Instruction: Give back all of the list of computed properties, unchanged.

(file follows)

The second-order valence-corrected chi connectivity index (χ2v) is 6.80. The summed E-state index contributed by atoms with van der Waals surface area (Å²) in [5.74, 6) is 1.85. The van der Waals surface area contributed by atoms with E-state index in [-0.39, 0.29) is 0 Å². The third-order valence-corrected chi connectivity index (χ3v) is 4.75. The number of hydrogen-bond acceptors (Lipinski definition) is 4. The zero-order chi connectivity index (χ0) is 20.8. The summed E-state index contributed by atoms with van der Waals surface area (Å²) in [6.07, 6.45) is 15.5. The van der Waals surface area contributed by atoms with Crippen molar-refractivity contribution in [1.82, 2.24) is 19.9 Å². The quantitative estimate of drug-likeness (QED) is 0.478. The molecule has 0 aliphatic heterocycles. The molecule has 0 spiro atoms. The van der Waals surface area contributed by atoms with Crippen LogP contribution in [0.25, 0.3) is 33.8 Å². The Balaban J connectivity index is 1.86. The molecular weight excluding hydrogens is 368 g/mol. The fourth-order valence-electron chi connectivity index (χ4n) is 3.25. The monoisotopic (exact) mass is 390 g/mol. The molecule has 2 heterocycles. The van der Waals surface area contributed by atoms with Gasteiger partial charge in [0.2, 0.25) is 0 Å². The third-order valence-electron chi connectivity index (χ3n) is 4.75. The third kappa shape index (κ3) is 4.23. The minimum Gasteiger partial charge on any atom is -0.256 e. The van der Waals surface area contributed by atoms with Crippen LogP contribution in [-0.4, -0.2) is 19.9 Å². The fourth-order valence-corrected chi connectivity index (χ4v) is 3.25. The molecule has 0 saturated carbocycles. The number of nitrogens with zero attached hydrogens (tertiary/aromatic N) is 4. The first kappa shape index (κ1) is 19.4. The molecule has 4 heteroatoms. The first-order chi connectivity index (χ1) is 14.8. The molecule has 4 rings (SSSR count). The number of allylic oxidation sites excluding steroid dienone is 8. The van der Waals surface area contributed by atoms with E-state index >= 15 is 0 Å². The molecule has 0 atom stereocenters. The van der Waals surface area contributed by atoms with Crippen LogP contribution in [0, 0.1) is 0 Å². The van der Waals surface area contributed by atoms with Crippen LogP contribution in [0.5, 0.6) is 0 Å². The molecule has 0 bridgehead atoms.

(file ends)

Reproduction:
The second-order valence-corrected chi connectivity index (χ2v) is 6.80. The summed E-state index contributed by atoms with van der Waals surface area (Å²) in [5.74, 6) is 1.85. The van der Waals surface area contributed by atoms with E-state index in [-0.39, 0.29) is 0 Å². The third-order valence-corrected chi connectivity index (χ3v) is 4.75. The number of hydrogen-bond acceptors (Lipinski definition) is 4. The zero-order chi connectivity index (χ0) is 20.8. The summed E-state index contributed by atoms with van der Waals surface area (Å²) in [6.07, 6.45) is 15.5. The van der Waals surface area contributed by atoms with Crippen molar-refractivity contribution in [1.82, 2.24) is 19.9 Å². The quantitative estimate of drug-likeness (QED) is 0.478. The molecule has 0 aliphatic heterocycles. The molecule has 0 spiro atoms. The van der Waals surface area contributed by atoms with Crippen LogP contribution in [0.25, 0.3) is 33.8 Å². The Balaban J connectivity index is 1.86. The molecular weight excluding hydrogens is 368 g/mol. The fourth-order valence-electron chi connectivity index (χ4n) is 3.25. The monoisotopic (exact) mass is 390 g/mol. The molecule has 2 heterocycles. The van der Waals surface area contributed by atoms with Gasteiger partial charge in [0.2, 0.25) is 0 Å². The third-order valence-electron chi connectivity index (χ3n) is 4.75. The third kappa shape index (κ3) is 4.23. The minimum Gasteiger partial charge on any atom is -0.256 e. The van der Waals surface area contributed by atoms with Crippen LogP contribution in [-0.4, -0.2) is 19.9 Å². The fourth-order valence-corrected chi connectivity index (χ4v) is 3.25. The molecule has 0 saturated carbocycles. The number of nitrogens with zero attached hydrogens (tertiary/aromatic N) is 4. The first kappa shape index (κ1) is 19.4. The molecule has 4 heteroatoms. The first-order chi connectivity index (χ1) is 14.8. The molecule has 4 rings (SSSR count). The number of allylic oxidation sites excluding steroid dienone is 8. The van der Waals surface area contributed by atoms with E-state index >= 15 is 0 Å². The molecule has 0 atom stereocenters. The van der Waals surface area contributed by atoms with Crippen LogP contribution in [0, 0.1) is 0 Å². The van der Waals surface area contributed by atoms with Crippen LogP contribution in [0.5, 0.6) is 0 Å². The molecule has 0 bridgehead atoms.